139. What would you pay? Pricing a book

Oscar Wilde said that a cynic is someone who knows the price of everything and the value of nothing.

Oscar Wilde

Setting a price is an art, not a science. But it’s not all guesswork. As a trip round any shop will confirm, pricing at one penny under a round number is a common ploy to lure the consumer. So my price was going to end in 99 pence.


Set a level too low, and readers will perceive it as having no value, set it too high and nobody will buy. Amazon (the premium book retail site) offers 70% return to the author on prices between £2.99 and £9.99, providing a range within which the sweet spot should lie.

The average cost of a fiction title in 2018 was £3.23, but the important thing is to pick a level in relate to comparable titles, which takes a little research. Looking at some comparable authors, I located a price point at around £7.99 to £8.99.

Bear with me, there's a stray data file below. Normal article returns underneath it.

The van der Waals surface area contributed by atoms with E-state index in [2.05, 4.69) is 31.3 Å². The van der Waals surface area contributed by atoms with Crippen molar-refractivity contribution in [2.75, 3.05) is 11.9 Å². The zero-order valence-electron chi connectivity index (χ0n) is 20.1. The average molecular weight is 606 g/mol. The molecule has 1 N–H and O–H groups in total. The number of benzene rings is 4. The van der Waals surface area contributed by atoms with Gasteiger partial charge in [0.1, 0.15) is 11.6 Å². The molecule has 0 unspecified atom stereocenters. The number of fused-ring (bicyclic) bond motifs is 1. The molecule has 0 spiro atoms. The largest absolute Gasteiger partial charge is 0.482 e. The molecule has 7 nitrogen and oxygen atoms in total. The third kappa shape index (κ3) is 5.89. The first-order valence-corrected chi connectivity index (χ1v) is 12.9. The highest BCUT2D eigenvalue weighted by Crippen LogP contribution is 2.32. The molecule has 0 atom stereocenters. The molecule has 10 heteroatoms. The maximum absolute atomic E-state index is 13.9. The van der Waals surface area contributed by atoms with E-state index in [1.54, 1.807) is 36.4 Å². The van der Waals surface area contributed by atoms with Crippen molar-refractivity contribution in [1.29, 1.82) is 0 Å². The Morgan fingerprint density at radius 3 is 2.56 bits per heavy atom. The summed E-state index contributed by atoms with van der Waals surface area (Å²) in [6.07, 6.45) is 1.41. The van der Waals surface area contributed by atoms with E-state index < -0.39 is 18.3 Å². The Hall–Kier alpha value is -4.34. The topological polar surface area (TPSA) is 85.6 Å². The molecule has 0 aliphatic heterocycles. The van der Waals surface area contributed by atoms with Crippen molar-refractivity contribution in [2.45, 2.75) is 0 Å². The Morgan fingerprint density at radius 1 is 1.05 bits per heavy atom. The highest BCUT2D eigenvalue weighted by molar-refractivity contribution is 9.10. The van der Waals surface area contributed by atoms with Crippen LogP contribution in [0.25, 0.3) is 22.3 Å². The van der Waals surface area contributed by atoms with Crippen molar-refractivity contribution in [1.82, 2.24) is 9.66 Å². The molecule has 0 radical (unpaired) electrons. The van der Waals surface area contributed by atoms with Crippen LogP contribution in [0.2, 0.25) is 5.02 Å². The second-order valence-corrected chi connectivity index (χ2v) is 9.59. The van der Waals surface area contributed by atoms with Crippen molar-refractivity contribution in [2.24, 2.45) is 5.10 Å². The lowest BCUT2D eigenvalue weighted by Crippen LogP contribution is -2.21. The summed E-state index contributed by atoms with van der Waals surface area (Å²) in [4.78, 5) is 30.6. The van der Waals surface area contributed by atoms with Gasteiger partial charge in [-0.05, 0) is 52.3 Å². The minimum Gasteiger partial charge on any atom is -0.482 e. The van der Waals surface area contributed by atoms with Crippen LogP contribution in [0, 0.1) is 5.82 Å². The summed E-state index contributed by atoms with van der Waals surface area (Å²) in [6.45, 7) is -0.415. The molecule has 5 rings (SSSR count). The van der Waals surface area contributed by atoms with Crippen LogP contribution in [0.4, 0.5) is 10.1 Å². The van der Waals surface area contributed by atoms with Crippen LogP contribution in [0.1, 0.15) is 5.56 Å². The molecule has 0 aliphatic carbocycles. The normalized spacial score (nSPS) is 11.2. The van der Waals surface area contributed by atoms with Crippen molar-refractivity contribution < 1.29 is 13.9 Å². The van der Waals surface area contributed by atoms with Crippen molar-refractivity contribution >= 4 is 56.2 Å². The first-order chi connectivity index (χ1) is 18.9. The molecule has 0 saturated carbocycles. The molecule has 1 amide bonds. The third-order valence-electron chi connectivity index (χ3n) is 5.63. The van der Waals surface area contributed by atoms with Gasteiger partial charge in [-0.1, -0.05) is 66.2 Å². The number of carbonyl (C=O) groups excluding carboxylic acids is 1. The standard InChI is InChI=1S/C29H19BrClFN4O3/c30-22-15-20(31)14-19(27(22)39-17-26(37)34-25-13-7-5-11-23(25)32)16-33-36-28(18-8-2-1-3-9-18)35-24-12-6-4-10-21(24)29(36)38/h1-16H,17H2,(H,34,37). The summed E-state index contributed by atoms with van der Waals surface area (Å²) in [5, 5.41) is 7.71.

You also need to set a price that will cover your production costs. The print on demand cost for a single copy of my book is around £5, but costs come down as the number increases. A print run of 500 copies brought my unit cost down to under £2.

Finally, you need to factor-in discounts for wholesalers and retailers. Assuming 45% discount on a paperback and 30% on e-books, I calculated that a price of £7.99 for the paperback and £3.99 for the e-book would give me a return of £1.20 and £2.79 per copy respectively.

pricing strategy

4 thoughts on “139. What would you pay? Pricing a book

  1. Hi Neil,
    Placing your book in the market at the right price is always a tricky one. If you compare other books in your genre many factors come into play. I have seen famous authors have their kindle books at a price comparable with their paperback. Perhaps,this is a ploy to push the printed version.

    Our local MP campaigned to have vat removed from e-books in the UK. She argued that readers, in particular children e-books, should not have to pay.
    I am not sure she really understood the book industry.
    Firstly – the big publishers have not changed their pricing strategy.
    Children’s books prices remain in expensive group.

    Amazon has gained by not having to collect and administrate the vat, the treasury has lost out on their vat income.

    Yes, book pricing is tricky.

    Liked by 1 person

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